From 1931-1932, Mexican muralist Diego Rivera created eight large-scale, “portable” murals for a solo exhibition at the Museum of Modern Art (MoMA). Eighty years later, five of these works—freestanding murals as large as six by eight feet, made of steel armature, reinforced concrete and frescoed plaster— have been reunited in “Diego Rivera: Murals for the Museum of Modern Art,” on view at MoMA through May 14.
Visiting on a recent Sunday, I was struck by how contemporary the themes of the works—which are divided into a Mexico and a New York series—felt. They span questions of national identity, class inequality and the role of public art in an increasingly commercialized art world.
The first half of the exhibition, dedicated to the Mexico-themed works, offers a somewhat mythologized chronology of Mexican history, from its pre-Columbian and conquista past to its revolution and then its industrial present. Though painted in New York in the six weeks leading up to the exhibition’s opening, they reflect themes Rivera explored in fixed murals he painted in Mexico during the 1920s, when the country was still emerging from revolution and was in the process of actively forging a new cultural identity. They were all produced in the classical fresco style, which Rivera studied in Italy in 1921 at the request of Mexico’s Minister of Education as part of a public art initiative by the Álvaro Obregón government.
Guatemala Inaugurates New President
Otto Pérez Molina was sworn in as president of Guatemala on January 14 after winning a November runoff vote. In his inaugural address he promised a “total transformation of society.” Among recent indications of policy shifts, Pérez Molina indicated in a recent interview with Mexican channel Televisa that he would be open to region-wide decriminalization of drugs as a means to target narcotrafficking.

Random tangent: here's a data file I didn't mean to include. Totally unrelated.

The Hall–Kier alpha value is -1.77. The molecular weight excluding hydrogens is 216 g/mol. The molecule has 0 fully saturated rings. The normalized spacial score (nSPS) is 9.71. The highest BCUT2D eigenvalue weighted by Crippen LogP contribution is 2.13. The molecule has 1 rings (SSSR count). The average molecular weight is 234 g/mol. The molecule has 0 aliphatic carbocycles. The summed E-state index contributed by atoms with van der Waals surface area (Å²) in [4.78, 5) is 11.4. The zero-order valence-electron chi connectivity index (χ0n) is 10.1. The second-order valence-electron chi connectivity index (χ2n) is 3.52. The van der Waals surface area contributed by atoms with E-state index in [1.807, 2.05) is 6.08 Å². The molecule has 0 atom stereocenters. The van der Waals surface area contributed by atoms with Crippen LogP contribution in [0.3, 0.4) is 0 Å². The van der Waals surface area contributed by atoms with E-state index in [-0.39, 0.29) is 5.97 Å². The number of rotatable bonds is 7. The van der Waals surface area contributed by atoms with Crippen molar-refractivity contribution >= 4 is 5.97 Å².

Read an AS/COA News Analysis on Pérez Molina’s inauguration.
Reflecting on 20 Years of Peace in El Salvador
In a guest post on Central American Politics blog, Washington College Professor Christine J. Wade discusses the 20-year anniversary of the Chapultepec Peace Accords that ended El Salvador’s 12-year civil war. While some progress has been made, including judicial and electoral reforms, violence is still a serious issue. “Post-accord El Salvador has been plagued by a seemingly unending crime wave that threatens not only Salvadoran citizens, but the very spirit of the accords. The violence is so consuming that some Salvadorans refer to the past 20 years as ‘not war,’ finding it impossible to reconcile such violence with ‘peace,’” Wade writes.
Peace Corps Pulls Volunteers out of Honduras
The Peace Corps evacuated all 158 volunteers from Honduras on January 16 amid safety concerns. The program also announced that it would stop sending new volunteers to El Salvador and Guatemala. In an opinion piece for The Los Angeles Times, Jared Metzker, who volunteers with the Peace Corps in Guatemala, argues the reports of violence are overblown, and states: “There is no Peace Corps draft, after all; we sign up and agree to come, fully cognizant of the risks.”
Today’s rejection by the White House of the proposal to build the Keystone XL Pipeline is neither surprising nor terminal. Pressure from anti-Keystone activists on the Left has been high and, in an election year, President Obama doesn’t want to risk alienating his base. And by requiring the administration to make a decision on Keystone XL within 60 days (by February 21), Congressional Republicans gave Obama the out he needed. While the refusal to grant the permit for the pipeline may sound like a death knell, it isn’t necessarily.